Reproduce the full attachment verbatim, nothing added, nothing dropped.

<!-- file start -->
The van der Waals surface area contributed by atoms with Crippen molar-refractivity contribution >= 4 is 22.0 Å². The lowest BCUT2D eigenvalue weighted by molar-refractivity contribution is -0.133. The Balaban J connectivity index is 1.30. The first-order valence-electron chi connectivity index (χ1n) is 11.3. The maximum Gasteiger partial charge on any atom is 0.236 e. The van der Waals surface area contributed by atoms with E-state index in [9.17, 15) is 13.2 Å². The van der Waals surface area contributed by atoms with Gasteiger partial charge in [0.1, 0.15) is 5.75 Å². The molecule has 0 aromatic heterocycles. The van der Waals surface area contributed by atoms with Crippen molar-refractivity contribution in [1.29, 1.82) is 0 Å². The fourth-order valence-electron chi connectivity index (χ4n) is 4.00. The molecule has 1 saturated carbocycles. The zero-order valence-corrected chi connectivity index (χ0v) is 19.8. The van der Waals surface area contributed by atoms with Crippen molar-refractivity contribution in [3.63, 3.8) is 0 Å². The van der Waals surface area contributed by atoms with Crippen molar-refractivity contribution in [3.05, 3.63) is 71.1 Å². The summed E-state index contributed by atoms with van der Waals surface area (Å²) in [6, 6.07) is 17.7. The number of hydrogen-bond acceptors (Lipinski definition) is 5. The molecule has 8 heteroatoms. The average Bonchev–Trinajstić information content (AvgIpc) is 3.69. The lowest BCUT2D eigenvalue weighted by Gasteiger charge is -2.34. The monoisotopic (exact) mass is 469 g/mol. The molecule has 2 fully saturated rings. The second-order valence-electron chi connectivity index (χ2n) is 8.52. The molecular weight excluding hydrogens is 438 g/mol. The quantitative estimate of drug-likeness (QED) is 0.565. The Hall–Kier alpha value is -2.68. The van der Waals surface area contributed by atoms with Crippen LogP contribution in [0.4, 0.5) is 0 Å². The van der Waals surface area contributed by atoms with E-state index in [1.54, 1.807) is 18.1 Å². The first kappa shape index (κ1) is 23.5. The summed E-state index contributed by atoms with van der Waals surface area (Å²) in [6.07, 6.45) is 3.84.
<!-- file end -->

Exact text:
The van der Waals surface area contributed by atoms with Crippen molar-refractivity contribution >= 4 is 22.0 Å². The lowest BCUT2D eigenvalue weighted by molar-refractivity contribution is -0.133. The Balaban J connectivity index is 1.30. The first-order valence-electron chi connectivity index (χ1n) is 11.3. The maximum Gasteiger partial charge on any atom is 0.236 e. The van der Waals surface area contributed by atoms with E-state index in [9.17, 15) is 13.2 Å². The van der Waals surface area contributed by atoms with Gasteiger partial charge in [0.1, 0.15) is 5.75 Å². The molecule has 0 aromatic heterocycles. The van der Waals surface area contributed by atoms with Crippen molar-refractivity contribution in [1.29, 1.82) is 0 Å². The fourth-order valence-electron chi connectivity index (χ4n) is 4.00. The molecule has 1 saturated carbocycles. The zero-order valence-corrected chi connectivity index (χ0v) is 19.8. The van der Waals surface area contributed by atoms with Crippen molar-refractivity contribution in [3.63, 3.8) is 0 Å². The van der Waals surface area contributed by atoms with Crippen molar-refractivity contribution in [3.05, 3.63) is 71.1 Å². The summed E-state index contributed by atoms with van der Waals surface area (Å²) in [6, 6.07) is 17.7. The number of hydrogen-bond acceptors (Lipinski definition) is 5. The molecule has 8 heteroatoms. The average Bonchev–Trinajstić information content (AvgIpc) is 3.69. The lowest BCUT2D eigenvalue weighted by Gasteiger charge is -2.34. The monoisotopic (exact) mass is 469 g/mol. The molecule has 2 fully saturated rings. The second-order valence-electron chi connectivity index (χ2n) is 8.52. The molecular weight excluding hydrogens is 438 g/mol. The quantitative estimate of drug-likeness (QED) is 0.565. The Hall–Kier alpha value is -2.68. The van der Waals surface area contributed by atoms with Crippen LogP contribution in [0.4, 0.5) is 0 Å². The van der Waals surface area contributed by atoms with E-state index in [1.54, 1.807) is 18.1 Å². The first kappa shape index (κ1) is 23.5. The summed E-state index contributed by atoms with van der Waals surface area (Å²) in [6.07, 6.45) is 3.84.